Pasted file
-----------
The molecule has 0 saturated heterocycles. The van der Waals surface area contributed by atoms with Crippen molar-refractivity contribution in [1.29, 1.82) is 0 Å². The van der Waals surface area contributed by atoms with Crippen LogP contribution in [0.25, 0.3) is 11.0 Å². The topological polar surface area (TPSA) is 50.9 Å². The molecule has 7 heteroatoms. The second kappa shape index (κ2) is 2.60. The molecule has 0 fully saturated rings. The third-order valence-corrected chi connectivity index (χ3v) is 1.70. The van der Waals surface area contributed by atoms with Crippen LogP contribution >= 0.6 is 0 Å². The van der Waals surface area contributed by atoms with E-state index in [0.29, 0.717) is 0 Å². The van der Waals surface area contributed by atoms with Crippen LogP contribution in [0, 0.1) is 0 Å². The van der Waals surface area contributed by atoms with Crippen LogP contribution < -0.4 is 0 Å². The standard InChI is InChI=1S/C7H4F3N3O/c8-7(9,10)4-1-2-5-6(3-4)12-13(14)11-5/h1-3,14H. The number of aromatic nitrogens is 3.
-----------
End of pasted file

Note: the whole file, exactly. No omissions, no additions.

The molecule has 0 saturated heterocycles. The van der Waals surface area contributed by atoms with Crippen molar-refractivity contribution in [1.29, 1.82) is 0 Å². The van der Waals surface area contributed by atoms with Crippen LogP contribution in [0.25, 0.3) is 11.0 Å². The topological polar surface area (TPSA) is 50.9 Å². The molecule has 7 heteroatoms. The second kappa shape index (κ2) is 2.60. The molecule has 0 fully saturated rings. The third-order valence-corrected chi connectivity index (χ3v) is 1.70. The van der Waals surface area contributed by atoms with Crippen LogP contribution >= 0.6 is 0 Å². The van der Waals surface area contributed by atoms with E-state index in [0.29, 0.717) is 0 Å². The van der Waals surface area contributed by atoms with Crippen LogP contribution in [0, 0.1) is 0 Å². The van der Waals surface area contributed by atoms with Crippen LogP contribution < -0.4 is 0 Å². The standard InChI is InChI=1S/C7H4F3N3O/c8-7(9,10)4-1-2-5-6(3-4)12-13(14)11-5/h1-3,14H. The number of aromatic nitrogens is 3.